Those threatening holsters

Emphasis mine in story below.

First off, it’s been my experience that most people don’t notice my holster at all, empty or not.

Does the Brady Bunch really think “allowing concealed handguns … increase gun violence…”? No.  They know it’s simply speculation on their part, and speculation not based in logic.  Oh, I’m sorry; I used “Brady Bunch” and “logic” in the same sentence.  We’re talking about people who HAVE concealed carry permits, and who are not breaking laws if they do carry. Tennessee prohibits carry of firearms on college property; fortunately Virginia does not, with the exception of one school.

This administration believes wearing an empty holster can disrupt campus activities.  Like a mass shooting won’t????

Sherlin needs to realize students are free to use THIS method of protest, if they so choose.  They are adults, and can choose to take responsibility for their actions, or they can play “Mother, May I” for the rest of their lives.  Or is it “Freedom of speech is a key to a marketplace of ideas, but we’ll regulate the wares.”
Will ETSU students have to holster their planned rally?

By Sam Watson
Press Education Writer

An “empty holster” demonstration to promote campus firearm possession is getting a second look from East Tennessee State University administrators after they initially warned a student club that participation could result in discipline.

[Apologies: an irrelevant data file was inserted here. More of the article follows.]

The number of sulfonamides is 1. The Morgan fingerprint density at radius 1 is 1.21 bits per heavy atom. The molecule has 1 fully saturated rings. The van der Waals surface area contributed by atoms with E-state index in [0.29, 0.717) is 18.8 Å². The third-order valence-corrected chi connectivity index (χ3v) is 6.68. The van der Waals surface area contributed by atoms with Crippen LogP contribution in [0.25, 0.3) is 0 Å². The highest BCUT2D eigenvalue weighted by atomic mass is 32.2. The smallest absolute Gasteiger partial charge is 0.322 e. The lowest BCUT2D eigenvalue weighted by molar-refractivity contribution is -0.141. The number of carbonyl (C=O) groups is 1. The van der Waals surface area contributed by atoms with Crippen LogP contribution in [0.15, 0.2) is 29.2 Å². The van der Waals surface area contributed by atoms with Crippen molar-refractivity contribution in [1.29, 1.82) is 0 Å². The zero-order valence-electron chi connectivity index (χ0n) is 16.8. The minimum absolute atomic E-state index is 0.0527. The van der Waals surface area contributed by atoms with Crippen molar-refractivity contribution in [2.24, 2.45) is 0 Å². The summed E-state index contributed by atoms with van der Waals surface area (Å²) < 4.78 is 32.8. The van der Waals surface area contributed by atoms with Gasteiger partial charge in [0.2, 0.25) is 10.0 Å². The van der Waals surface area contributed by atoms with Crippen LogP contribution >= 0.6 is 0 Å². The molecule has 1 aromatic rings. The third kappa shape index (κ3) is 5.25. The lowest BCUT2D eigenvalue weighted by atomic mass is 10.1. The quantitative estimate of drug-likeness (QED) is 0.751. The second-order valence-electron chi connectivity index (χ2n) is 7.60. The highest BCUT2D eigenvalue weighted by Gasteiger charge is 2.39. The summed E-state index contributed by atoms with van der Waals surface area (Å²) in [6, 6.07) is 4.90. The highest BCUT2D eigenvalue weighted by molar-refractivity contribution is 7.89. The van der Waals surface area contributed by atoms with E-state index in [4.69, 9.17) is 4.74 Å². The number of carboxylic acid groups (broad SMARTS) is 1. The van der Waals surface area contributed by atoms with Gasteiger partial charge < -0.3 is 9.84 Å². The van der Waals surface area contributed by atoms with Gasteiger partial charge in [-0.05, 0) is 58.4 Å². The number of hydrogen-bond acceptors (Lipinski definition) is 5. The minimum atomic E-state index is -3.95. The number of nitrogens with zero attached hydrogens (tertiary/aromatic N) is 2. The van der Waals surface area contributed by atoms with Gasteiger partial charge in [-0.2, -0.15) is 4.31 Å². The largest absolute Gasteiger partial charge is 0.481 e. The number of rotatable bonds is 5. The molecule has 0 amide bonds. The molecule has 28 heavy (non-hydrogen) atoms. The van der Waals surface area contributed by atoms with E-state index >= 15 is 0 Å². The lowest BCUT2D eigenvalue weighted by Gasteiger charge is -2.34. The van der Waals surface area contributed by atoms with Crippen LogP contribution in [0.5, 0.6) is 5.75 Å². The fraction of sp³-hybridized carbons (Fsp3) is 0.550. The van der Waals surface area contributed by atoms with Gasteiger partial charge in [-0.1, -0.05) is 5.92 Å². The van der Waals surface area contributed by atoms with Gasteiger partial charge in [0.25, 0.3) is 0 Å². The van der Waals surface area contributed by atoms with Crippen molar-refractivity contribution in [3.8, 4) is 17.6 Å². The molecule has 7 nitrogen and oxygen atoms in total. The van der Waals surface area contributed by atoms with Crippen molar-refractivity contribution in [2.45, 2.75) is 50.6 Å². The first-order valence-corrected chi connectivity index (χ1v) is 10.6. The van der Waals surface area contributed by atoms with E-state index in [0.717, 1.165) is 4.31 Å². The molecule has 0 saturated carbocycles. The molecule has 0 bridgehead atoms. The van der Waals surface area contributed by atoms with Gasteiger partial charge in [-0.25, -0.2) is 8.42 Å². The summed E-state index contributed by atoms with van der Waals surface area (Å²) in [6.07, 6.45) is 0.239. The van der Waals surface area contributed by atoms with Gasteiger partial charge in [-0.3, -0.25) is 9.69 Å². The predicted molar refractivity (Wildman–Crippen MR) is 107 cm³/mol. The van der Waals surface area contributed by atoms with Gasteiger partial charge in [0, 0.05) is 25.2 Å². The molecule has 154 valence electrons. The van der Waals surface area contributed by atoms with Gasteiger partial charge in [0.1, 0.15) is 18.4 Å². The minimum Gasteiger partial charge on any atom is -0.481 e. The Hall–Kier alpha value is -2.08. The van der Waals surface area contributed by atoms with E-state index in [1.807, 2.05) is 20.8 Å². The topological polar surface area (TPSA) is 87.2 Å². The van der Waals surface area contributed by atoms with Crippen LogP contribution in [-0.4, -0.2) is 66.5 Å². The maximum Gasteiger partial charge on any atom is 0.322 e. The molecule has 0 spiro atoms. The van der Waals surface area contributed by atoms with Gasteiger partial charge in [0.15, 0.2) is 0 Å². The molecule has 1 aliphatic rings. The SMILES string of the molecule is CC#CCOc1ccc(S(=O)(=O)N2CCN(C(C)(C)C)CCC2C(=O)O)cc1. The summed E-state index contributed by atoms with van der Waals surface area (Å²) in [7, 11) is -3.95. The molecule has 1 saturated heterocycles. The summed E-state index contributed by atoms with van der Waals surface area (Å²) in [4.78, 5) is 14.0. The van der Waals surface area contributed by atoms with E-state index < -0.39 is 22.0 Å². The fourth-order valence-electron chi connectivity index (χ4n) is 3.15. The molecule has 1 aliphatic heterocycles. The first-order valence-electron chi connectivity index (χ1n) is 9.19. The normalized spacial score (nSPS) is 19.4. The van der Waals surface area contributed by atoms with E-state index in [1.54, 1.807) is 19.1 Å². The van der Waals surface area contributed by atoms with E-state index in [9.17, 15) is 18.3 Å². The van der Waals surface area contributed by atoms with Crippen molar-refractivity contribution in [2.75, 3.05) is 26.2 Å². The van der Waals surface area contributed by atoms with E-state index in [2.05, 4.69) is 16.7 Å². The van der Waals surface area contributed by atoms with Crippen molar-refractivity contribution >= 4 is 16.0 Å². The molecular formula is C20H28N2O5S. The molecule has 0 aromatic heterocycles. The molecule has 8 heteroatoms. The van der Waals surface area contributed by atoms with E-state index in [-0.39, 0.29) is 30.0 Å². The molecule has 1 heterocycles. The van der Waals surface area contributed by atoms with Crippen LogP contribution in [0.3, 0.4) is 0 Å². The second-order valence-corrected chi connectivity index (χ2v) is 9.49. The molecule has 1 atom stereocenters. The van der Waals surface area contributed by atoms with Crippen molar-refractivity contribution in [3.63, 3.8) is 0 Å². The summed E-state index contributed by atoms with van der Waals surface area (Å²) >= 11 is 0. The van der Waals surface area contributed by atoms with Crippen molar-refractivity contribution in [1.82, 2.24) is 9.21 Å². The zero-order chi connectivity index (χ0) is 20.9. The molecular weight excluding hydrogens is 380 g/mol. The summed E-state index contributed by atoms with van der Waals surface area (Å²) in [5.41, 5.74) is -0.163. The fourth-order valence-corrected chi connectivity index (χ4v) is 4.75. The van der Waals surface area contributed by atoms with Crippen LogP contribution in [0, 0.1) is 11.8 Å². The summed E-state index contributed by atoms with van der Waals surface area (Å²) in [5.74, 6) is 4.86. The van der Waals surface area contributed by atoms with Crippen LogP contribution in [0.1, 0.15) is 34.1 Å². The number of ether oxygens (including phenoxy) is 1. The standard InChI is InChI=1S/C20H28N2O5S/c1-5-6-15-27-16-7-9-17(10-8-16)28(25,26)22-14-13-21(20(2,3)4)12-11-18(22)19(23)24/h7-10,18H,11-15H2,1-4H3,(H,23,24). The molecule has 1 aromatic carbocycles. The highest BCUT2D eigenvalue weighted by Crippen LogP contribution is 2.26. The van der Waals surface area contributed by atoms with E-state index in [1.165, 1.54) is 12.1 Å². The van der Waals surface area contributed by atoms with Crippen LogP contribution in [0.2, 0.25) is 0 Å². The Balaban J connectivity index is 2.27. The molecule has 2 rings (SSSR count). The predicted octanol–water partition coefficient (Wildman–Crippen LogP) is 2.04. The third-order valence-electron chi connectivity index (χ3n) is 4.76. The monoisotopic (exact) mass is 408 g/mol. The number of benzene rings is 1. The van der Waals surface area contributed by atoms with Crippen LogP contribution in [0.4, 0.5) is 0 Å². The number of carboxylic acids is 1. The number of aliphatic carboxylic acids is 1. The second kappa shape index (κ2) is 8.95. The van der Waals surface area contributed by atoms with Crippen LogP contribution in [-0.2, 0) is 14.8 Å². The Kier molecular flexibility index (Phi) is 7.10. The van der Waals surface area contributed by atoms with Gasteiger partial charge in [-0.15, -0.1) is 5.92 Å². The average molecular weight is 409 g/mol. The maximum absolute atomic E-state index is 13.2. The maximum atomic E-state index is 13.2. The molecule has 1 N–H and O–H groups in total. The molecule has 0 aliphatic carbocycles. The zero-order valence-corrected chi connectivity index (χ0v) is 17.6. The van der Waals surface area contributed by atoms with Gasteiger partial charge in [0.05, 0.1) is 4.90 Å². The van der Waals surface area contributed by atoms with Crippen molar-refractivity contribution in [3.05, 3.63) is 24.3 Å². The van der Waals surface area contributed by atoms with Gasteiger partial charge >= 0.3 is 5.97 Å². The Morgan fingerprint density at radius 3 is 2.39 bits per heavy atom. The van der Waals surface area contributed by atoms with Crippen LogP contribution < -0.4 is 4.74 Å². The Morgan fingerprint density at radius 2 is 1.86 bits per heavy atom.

“I was real happy to hear that they’re reconsidering that,” Jay Adkins, a vice president in ETSU’s Marksmanship Club, said Monday. “I was surprised at the reaction that I got, because right off the bat, it was a reaction of, ‘No, this can’t be done. It’s inappropriate.'”

Club members had approached administrators about their intentions to on empty holsters for a national event organized by Students for Concealed Carry on Campus to support legislation that would allow permit holders to carry concealed handguns on college campuses.

On its Web site, the national group cites last spring’s deadly Virginia Tech rampage and the 1999 Columbine High School massacre as reasons for the movement.

“After such tragedies as Columbine and Virginia Tech, it is abundantly clear that the only way to stop mass murderers is to have responsible citizens in the classroom and on campuses able to carry their licensed handguns,” the site states.

Opponents, including the Brady Campaign to Prevent Gun Violence, argue that allowing concealed firearms on campuses would dramatically increase gun violence risks to college students.

ETSU administrators originally shot down the idea of local participation in the empty holster demonstration, informing Adkins that any student seen wearing an empty holster on the campus would face discipline for disorderly conduct. Anyone who refused to remove a holster would face further sanctions for failing to cooperate with institutional officials.

In an e-mail to Adkins dated Wednesday, ETSU Associate Vice President for Student Affairs and Dean of Students Joe Sherlin also noted deaths on other campuses as reason for the administration’s position.